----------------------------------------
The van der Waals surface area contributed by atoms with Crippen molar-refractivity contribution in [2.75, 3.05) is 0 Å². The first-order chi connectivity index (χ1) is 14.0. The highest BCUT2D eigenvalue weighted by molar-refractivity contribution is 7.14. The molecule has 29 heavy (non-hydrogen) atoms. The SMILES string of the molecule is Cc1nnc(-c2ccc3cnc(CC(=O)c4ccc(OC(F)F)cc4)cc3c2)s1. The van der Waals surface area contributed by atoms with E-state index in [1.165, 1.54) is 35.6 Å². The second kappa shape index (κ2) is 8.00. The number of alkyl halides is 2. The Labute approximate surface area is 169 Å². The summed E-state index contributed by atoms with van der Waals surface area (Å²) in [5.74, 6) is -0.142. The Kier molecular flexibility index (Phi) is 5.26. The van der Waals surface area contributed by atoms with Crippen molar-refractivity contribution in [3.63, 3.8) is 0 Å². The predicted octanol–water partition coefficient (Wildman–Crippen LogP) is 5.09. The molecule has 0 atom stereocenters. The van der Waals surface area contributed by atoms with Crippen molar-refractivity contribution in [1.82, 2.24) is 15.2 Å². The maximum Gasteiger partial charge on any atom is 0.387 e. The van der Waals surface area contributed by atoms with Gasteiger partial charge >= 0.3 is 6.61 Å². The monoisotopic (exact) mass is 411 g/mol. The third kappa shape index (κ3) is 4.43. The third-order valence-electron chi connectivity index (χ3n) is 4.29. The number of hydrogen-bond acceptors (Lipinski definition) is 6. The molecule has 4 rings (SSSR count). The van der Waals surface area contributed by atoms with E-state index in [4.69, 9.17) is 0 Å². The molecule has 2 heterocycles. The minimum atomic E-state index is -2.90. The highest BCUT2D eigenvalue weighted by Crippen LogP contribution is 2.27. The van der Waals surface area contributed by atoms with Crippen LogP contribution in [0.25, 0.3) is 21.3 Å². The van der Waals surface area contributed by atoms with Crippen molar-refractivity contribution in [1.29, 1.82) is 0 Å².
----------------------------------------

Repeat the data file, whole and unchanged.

The van der Waals surface area contributed by atoms with Crippen molar-refractivity contribution in [2.75, 3.05) is 0 Å². The first-order chi connectivity index (χ1) is 14.0. The highest BCUT2D eigenvalue weighted by molar-refractivity contribution is 7.14. The molecule has 29 heavy (non-hydrogen) atoms. The SMILES string of the molecule is Cc1nnc(-c2ccc3cnc(CC(=O)c4ccc(OC(F)F)cc4)cc3c2)s1. The van der Waals surface area contributed by atoms with E-state index in [1.165, 1.54) is 35.6 Å². The second kappa shape index (κ2) is 8.00. The number of alkyl halides is 2. The Labute approximate surface area is 169 Å². The summed E-state index contributed by atoms with van der Waals surface area (Å²) in [5.74, 6) is -0.142. The Kier molecular flexibility index (Phi) is 5.26. The van der Waals surface area contributed by atoms with Crippen molar-refractivity contribution in [3.63, 3.8) is 0 Å². The predicted octanol–water partition coefficient (Wildman–Crippen LogP) is 5.09. The molecule has 0 atom stereocenters. The van der Waals surface area contributed by atoms with Crippen molar-refractivity contribution in [1.82, 2.24) is 15.2 Å². The maximum Gasteiger partial charge on any atom is 0.387 e. The van der Waals surface area contributed by atoms with Gasteiger partial charge >= 0.3 is 6.61 Å². The monoisotopic (exact) mass is 411 g/mol. The third kappa shape index (κ3) is 4.43. The third-order valence-electron chi connectivity index (χ3n) is 4.29. The number of hydrogen-bond acceptors (Lipinski definition) is 6. The molecule has 4 rings (SSSR count). The van der Waals surface area contributed by atoms with E-state index in [4.69, 9.17) is 0 Å². The molecule has 2 heterocycles. The minimum atomic E-state index is -2.90. The highest BCUT2D eigenvalue weighted by Crippen LogP contribution is 2.27. The van der Waals surface area contributed by atoms with Crippen LogP contribution in [0.25, 0.3) is 21.3 Å². The van der Waals surface area contributed by atoms with Crippen molar-refractivity contribution in [1.29, 1.82) is 0 Å².